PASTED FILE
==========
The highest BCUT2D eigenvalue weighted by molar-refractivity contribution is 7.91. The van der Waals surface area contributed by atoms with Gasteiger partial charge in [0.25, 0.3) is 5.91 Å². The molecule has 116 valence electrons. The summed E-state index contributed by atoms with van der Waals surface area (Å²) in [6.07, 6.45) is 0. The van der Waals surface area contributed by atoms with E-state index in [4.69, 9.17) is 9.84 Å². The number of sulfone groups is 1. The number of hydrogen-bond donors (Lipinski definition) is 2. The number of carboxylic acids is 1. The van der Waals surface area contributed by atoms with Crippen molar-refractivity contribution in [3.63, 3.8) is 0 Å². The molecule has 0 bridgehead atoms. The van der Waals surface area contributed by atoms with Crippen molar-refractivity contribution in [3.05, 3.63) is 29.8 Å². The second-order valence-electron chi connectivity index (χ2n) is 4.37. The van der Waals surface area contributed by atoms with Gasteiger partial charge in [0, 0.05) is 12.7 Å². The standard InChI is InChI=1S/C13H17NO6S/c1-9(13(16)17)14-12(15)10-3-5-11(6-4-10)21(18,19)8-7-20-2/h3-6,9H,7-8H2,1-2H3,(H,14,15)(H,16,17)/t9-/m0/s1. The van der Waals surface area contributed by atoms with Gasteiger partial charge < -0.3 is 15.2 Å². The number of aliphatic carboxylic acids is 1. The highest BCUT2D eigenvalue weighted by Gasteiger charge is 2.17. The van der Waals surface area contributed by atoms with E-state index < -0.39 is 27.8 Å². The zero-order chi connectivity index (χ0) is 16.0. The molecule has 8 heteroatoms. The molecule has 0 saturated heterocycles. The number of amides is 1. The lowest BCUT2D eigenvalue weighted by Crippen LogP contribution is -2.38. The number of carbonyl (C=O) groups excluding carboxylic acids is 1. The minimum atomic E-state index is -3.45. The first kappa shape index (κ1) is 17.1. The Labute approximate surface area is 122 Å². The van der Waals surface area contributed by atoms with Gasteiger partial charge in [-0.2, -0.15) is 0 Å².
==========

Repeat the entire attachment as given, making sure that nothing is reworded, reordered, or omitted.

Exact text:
The highest BCUT2D eigenvalue weighted by molar-refractivity contribution is 7.91. The van der Waals surface area contributed by atoms with Gasteiger partial charge in [0.25, 0.3) is 5.91 Å². The molecule has 116 valence electrons. The summed E-state index contributed by atoms with van der Waals surface area (Å²) in [6.07, 6.45) is 0. The van der Waals surface area contributed by atoms with E-state index in [4.69, 9.17) is 9.84 Å². The number of sulfone groups is 1. The number of hydrogen-bond donors (Lipinski definition) is 2. The number of carboxylic acids is 1. The van der Waals surface area contributed by atoms with Crippen molar-refractivity contribution in [3.63, 3.8) is 0 Å². The molecule has 0 bridgehead atoms. The van der Waals surface area contributed by atoms with Crippen molar-refractivity contribution in [3.05, 3.63) is 29.8 Å². The second-order valence-electron chi connectivity index (χ2n) is 4.37. The van der Waals surface area contributed by atoms with Gasteiger partial charge in [0, 0.05) is 12.7 Å². The standard InChI is InChI=1S/C13H17NO6S/c1-9(13(16)17)14-12(15)10-3-5-11(6-4-10)21(18,19)8-7-20-2/h3-6,9H,7-8H2,1-2H3,(H,14,15)(H,16,17)/t9-/m0/s1. The van der Waals surface area contributed by atoms with Gasteiger partial charge < -0.3 is 15.2 Å². The number of aliphatic carboxylic acids is 1. The highest BCUT2D eigenvalue weighted by Gasteiger charge is 2.17. The van der Waals surface area contributed by atoms with E-state index < -0.39 is 27.8 Å². The zero-order chi connectivity index (χ0) is 16.0. The molecule has 8 heteroatoms. The molecule has 0 saturated heterocycles. The number of amides is 1. The lowest BCUT2D eigenvalue weighted by Crippen LogP contribution is -2.38. The number of carbonyl (C=O) groups excluding carboxylic acids is 1. The minimum atomic E-state index is -3.45. The first kappa shape index (κ1) is 17.1. The Labute approximate surface area is 122 Å². The van der Waals surface area contributed by atoms with Gasteiger partial charge in [-0.2, -0.15) is 0 Å².